Welcome to the third edition of our Great Fleets Across America issue. To be honest, I didn’t plan to put together a third issue, not even a second issue. Back in 1999, I thought one would be enough. After all, you don’t want to wear out your welcome, like Rocky and Jaws and dozens of other films that sequeled America into a mindless stupor. But Great Fleets has taken on a life of its own. Each year we’ve seen heightened enthusiasm and a greater number of entries (including some from previous winners who argued that they deserved the recognition again). The point of the Great Fleets is to recognize a wide variety of transportation programs and furnish some insights into what they’re doing that meets and exceeds the prevailing standards. This year’s Great Fleets are an impressive group, a broad array of school district and contractor operations that range in size from the very small (13 buses) to the very large (1,300 buses). And, for the first time, we’re recognizing a fleet from the District of Columbia. Motivation for 'greatness'
Driver training, maintenance, staff morale, routing and scheduling, classroom safety training, community relations - all of these areas are brought into clearer focus when you’re preparing a nomination form for the Great Fleets competition. I’d like to think that we have encouraged some fleets to upgrade their programs so they would have a better chance of being recognized in our October issue. There is, however, some reluctance from extraordinarily qualified fleets to enter the competition, for fear that they will be perceived as self-aggrandizing. That’s unfortunate because they have much to offer and good stories to tell. There is no shame in taking pride in what you do or in sharing your mastery with the rest of the industry. I should add that many of this year’s winning fleets were nominated not by their own staff but by their peers at other school districts or contract operations. The timing of this Great Fleets issue is fortuitous. We could not have planned a better time to share dozens of positive, uplifting messages with the school transportation industry. While many of us are still trying to understand the rage and desperation that could have led to the murder of thousands of innocent people last month, it is easy to forget that good things are happening all the time, especially in school transportation. Heroes are everywhere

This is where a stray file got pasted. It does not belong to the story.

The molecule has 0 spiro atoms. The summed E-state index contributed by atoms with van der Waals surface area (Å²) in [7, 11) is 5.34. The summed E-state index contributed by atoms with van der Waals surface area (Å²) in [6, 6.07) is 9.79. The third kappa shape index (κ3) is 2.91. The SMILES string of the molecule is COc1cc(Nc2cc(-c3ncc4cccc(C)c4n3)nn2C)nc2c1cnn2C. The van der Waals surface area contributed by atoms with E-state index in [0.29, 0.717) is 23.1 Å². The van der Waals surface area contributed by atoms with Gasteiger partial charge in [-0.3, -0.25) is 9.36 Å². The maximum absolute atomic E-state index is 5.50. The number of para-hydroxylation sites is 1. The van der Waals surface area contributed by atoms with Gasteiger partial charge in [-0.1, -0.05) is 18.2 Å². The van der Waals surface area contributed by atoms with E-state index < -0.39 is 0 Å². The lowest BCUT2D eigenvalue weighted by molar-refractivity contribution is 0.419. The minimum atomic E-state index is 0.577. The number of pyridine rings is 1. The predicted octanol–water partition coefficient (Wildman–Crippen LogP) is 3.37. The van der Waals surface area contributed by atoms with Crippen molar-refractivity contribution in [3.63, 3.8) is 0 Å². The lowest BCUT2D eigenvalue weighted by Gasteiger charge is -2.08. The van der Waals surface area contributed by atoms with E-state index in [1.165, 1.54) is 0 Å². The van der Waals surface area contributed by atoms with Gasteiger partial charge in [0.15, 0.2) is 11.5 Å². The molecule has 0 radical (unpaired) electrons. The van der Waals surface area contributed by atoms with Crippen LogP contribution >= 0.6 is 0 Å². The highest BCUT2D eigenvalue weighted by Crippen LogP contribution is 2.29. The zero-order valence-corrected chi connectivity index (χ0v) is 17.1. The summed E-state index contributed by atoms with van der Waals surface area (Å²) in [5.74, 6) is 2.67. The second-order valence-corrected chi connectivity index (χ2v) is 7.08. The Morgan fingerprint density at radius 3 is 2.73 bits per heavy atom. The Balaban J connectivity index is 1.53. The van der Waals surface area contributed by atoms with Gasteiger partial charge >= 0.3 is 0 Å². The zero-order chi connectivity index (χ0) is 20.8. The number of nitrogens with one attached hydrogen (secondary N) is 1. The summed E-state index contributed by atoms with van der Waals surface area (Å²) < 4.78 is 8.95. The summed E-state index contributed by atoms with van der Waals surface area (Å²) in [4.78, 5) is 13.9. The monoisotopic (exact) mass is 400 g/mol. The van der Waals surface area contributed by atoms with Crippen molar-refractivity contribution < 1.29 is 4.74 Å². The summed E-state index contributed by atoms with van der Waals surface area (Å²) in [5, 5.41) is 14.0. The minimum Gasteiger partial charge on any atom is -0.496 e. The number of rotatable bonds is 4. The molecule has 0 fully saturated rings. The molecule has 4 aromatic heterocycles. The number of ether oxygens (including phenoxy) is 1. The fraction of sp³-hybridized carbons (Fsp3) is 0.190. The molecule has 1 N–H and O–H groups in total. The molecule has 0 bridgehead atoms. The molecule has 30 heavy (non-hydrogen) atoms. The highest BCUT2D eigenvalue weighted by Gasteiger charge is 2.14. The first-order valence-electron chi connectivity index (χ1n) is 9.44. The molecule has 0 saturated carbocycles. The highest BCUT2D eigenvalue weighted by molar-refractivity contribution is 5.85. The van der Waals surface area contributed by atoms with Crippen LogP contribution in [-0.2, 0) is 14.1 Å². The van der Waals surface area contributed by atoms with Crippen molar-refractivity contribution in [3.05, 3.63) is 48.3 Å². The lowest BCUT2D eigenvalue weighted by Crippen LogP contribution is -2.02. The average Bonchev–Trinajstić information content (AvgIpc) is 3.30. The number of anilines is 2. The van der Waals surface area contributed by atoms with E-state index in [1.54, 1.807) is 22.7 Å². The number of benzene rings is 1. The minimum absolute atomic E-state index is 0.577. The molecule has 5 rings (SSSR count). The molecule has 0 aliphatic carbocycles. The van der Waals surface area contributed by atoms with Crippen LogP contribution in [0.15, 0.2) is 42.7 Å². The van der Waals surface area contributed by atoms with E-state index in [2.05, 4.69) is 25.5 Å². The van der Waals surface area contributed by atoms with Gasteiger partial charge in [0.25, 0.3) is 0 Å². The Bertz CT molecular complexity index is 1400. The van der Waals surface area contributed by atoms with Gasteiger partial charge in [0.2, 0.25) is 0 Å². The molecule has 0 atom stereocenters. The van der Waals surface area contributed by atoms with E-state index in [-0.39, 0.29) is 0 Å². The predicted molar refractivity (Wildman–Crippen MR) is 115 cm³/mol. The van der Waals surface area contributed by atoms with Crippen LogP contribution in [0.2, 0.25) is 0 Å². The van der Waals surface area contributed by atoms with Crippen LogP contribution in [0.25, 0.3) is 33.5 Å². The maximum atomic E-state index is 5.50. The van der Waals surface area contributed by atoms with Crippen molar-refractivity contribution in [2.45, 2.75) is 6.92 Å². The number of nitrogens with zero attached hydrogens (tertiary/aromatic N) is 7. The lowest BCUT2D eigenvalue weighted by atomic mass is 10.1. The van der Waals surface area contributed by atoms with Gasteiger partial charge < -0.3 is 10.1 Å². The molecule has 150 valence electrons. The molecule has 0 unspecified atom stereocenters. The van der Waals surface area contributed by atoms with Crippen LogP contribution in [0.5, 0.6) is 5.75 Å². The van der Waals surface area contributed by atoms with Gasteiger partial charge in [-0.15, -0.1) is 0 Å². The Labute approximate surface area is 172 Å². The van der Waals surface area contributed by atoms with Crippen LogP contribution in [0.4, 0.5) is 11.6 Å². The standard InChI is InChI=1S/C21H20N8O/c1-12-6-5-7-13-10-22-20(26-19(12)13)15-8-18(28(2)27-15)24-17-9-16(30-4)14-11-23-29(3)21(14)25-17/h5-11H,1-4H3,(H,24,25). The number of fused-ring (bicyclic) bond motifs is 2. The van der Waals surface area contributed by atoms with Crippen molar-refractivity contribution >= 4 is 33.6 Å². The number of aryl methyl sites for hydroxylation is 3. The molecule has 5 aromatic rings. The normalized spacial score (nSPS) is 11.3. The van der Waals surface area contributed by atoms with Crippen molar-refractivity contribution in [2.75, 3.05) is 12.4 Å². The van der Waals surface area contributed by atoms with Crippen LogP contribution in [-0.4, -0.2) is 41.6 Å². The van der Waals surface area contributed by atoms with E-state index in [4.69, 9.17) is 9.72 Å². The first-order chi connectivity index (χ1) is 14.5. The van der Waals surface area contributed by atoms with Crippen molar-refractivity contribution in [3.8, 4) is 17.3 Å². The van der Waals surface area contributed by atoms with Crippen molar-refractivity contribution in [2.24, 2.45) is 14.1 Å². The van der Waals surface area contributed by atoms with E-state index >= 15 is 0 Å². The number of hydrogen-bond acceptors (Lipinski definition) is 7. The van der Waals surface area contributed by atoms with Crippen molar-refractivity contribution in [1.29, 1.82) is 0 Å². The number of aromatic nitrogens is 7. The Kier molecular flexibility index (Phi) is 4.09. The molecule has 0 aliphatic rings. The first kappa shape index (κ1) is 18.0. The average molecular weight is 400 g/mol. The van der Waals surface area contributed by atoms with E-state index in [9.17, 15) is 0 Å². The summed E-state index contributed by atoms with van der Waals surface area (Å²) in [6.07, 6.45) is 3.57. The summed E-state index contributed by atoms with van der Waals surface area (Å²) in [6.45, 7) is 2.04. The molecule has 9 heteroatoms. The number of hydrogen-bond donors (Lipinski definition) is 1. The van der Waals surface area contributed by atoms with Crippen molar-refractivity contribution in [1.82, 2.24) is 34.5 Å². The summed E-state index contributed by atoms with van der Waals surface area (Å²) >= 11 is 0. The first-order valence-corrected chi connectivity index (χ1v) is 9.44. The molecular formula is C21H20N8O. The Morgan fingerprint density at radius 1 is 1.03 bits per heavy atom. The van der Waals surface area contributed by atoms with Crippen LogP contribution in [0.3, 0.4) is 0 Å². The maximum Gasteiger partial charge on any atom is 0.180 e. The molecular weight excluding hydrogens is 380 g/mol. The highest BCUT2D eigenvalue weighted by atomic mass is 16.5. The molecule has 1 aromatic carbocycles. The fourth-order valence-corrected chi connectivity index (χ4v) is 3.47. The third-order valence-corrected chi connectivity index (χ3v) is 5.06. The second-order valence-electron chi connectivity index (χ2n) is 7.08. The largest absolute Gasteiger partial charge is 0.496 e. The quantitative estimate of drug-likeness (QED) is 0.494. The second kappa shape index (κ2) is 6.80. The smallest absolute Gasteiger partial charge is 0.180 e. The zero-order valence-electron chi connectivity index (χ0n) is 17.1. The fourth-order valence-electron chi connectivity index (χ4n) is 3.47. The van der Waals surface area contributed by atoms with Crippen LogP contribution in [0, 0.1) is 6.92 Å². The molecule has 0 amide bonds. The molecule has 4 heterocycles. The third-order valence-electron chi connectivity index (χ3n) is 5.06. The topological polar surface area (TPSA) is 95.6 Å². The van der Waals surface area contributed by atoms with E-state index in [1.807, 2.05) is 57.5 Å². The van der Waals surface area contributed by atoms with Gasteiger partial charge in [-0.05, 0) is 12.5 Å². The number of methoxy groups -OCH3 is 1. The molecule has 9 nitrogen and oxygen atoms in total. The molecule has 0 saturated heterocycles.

We forget that heroes can be found anywhere, in the driver’s seat of a school bus, in a school bus garage and in a transportation office. These people are engineering a miracle: the transportation of more than 23 million schoolchildren per day, with exceedingly rare fatal accidents. That is an astounding feat! Anti-terrorism authorities have expressed rueful admiration for the planning that went into the hijacking of the four U.S. airliners on Sept. 11. What about the planning that goes into operating 400,000-plus buses each school day? Those buses need to be properly maintained and skillfully driven, after someone has struggled long and hard to work out the logistics of the routing and scheduling. But let’s not get carried away with ourselves. There’s always room for improvement, in some cases, lots of room. A perfectly sound transportation program clicks on all cylinders. And that takes planning, commitment and teamwork. There’s very little luck - and plenty of sweat - involved in the smooth transportation of children to and from school and school activities. We choose only 50 Great Fleets each year, but many hundreds more are doing an awesome job. Like I said, heroes can be found anywhere.